We've got mail:
Question: The NFC East is so strong this year (except for the Cowboys). What team in the AFC can compete with any of those teams? --Eric H.
How about the Titans? They have all of the ingredients to hold their own with any team in the NFC East, including the high-flying Giants, or any team in the league for that matter. I know that a compelling argument can be made for the Giants being the better team, and perhaps they are. I guess the only way we're going to find out is if they meet in the Super Bowl.
How about the Steelers? They, too, have all of the ingredients to hold their own with any team in the NFC East. Yes, they lost to the Giants in Week 8, but gave them all they could handle and ultimately lost because of an unlikely special-teams blunder. I also think we learned Monday night that the Steelers can be comfortable with Byron Leftwich taking over for Ben Roethlisberger when necessary. Something tells me we'll see more of Leftwich between now and the end of the season, and, if so, I don't think the Steelers will miss a beat.
I'm not sure what the AFC East has to offer at this point. It has some interesting teams, although I'm not sure if any of them is ready to deal with the heavyweight challengers in the NFC East.
Question: Would Carnell Williams have a significant impact if made active to Tampa's roster? Not just because the injuries the Bucs have at running back but because of them having a fresh back this far into the season. --Philip B.
He could. That's why Jon Gruden is giving serious thought to activating Williams after the Bucs' Week 10 bye.
It's hardly an easy or automatic decision, given that Williams is recovering from reconstructive surgery on his right knee and hasn't been involved in on-field contact in more than 13 months.
But there is no underestimating the desperation factor here due to the rash of injuries in the Bucs' offensive backfield. Last week, Earnest Graham, who has rushed for a team-leading 560 yards and four touchdowns, suffered a knee injury against Kansas City. Warrick Dunn has a pinched nerve in his back that caused him to miss the Chiefs game. Fullback B.J. Askew has a hamstring strain that has sidelined him for six games.
Gruden has sounded cautiously optimistic in talking with reporters about Williams' knee. The Bucs have been trying to get Williams as much meaningful contact as possible against practice-squad players in practice this week. They'll see how it goes and then decide by next week's deadline whether to activate the running game or place him on the injured-reserve list for the rest of the season.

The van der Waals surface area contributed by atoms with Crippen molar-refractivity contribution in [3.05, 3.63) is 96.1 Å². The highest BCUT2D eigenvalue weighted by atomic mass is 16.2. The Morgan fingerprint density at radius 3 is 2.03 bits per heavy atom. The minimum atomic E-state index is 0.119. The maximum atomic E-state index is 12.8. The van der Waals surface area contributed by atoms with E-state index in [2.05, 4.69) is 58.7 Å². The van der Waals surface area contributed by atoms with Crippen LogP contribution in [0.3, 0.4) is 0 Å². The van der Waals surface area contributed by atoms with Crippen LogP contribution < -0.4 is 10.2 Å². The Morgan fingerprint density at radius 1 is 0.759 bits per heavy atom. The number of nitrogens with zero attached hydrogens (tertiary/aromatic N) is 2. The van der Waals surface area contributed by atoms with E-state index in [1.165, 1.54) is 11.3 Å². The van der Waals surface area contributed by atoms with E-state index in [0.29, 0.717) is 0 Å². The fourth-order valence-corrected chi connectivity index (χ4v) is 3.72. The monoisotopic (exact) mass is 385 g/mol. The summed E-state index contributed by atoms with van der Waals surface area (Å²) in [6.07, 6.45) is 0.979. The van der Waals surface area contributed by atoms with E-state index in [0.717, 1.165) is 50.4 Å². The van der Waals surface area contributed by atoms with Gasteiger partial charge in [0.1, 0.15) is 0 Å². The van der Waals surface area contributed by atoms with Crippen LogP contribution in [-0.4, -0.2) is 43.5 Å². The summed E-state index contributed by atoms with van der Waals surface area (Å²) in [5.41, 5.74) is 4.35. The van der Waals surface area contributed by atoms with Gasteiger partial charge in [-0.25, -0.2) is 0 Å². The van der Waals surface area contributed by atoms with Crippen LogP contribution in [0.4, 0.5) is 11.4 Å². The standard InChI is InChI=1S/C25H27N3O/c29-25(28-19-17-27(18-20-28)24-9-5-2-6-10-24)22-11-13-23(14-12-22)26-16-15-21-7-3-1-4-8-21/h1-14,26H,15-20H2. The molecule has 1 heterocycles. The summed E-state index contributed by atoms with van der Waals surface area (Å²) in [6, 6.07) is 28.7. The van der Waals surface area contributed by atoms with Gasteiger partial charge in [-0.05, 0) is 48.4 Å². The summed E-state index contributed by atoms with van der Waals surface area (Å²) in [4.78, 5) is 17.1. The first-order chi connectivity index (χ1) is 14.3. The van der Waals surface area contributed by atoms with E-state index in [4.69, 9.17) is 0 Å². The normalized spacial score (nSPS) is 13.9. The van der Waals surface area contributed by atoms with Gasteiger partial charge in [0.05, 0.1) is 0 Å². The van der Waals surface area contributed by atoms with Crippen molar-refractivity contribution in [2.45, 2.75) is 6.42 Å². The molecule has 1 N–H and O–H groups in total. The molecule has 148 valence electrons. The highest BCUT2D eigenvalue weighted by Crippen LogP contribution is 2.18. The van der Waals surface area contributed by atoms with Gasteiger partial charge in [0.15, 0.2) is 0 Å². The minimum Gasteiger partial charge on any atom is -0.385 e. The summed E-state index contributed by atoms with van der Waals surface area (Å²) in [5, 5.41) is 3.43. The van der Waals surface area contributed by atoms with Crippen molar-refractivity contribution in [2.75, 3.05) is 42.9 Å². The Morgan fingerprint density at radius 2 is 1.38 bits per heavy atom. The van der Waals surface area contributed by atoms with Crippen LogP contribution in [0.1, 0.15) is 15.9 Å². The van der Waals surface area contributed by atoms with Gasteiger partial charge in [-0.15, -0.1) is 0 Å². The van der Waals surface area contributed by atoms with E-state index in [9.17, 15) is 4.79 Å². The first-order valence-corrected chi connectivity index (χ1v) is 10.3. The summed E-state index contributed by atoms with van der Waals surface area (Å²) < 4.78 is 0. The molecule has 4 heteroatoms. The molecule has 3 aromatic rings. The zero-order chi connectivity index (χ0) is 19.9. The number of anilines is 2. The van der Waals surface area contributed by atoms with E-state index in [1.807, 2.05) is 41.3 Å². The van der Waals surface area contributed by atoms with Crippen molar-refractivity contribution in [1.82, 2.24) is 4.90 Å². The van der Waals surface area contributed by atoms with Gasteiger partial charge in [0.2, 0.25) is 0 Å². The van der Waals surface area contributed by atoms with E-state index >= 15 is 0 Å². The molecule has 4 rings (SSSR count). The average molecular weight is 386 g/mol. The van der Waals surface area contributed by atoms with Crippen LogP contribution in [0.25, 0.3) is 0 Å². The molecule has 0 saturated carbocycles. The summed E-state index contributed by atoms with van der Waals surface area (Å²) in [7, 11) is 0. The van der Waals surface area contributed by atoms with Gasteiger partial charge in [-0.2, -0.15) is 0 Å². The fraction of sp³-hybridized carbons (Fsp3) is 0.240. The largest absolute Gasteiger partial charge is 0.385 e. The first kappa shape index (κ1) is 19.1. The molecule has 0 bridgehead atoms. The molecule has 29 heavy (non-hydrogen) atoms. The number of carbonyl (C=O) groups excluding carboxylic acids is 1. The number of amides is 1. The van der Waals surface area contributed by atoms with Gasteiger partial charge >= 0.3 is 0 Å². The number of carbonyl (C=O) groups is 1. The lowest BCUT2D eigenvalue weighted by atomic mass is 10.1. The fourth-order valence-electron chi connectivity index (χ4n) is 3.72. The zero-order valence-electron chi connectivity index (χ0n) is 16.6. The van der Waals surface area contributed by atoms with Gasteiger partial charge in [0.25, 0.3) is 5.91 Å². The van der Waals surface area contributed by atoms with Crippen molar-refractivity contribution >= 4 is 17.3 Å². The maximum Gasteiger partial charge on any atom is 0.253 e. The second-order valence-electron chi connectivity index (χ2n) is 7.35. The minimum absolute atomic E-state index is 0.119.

Keep Donovan McNabb upright.
The Eagles' offensive line demonstrated last year that it can struggle badly with all of the confusion the Giants' defense creates with its various blitz packages, including many that are designed to look like one thing when they are actually another. The scheming of defensive coordinator Steve Spagnuolo went a long way toward the Giants sacking McNabb 15 times last season, including 12 in their first meeting.
The onus is on center Jamaal Jackson to know where Justin Tuck and Mathias Kiwanuka are lined up on every snap. Thanks to Spagnuolo, keeping track of them won't be easy.
Question: What was that stupid rule I experienced at Ralph Wilson Stadium on Sunday when Rian Lindell kicked to the Jets' sideline, the ball stopped a yard from out of bounds, and return man Leon Washington put one foot out of bounds and touched the ball, and the refs ruled the kick out of bounds? How dumb of a rule is that? When a batter bunts the ball in baseball and it stops short of going foul, I don't think the third baseman can put his foot in foul territory and glove the ball to rule the bunt foul. That was big. Instead of the Jets getting the ball on their 11-yard line, they got it on the 40 because of the penalty on the Bills and went on to score. --Bob S., Wilkes-Barre, PA
I realize it's difficult to get your mind around that one. It feels more like a sneaky way to take advantage of a loophole rather than making a heads-up play, such as leaping in the air to knock a kick that bounces over the goal line back into play so it can be downed inside the 5-yard line rather than ending up at the 20 on a touchback.
But I contacted Mike Pereira, the NFL's vice president of officiating, about this and he told me that it actually happens once or twice a year and is practiced by most teams.
"It is really pretty simple," Pereira said. "A player is out of bounds when any part of his body is out of bounds. A kick is out of bounds when it touches anything on or outside the boundary. When the kick touches a player who is standing out of bounds, it is a kick out of bounds and the ball goes to the 40."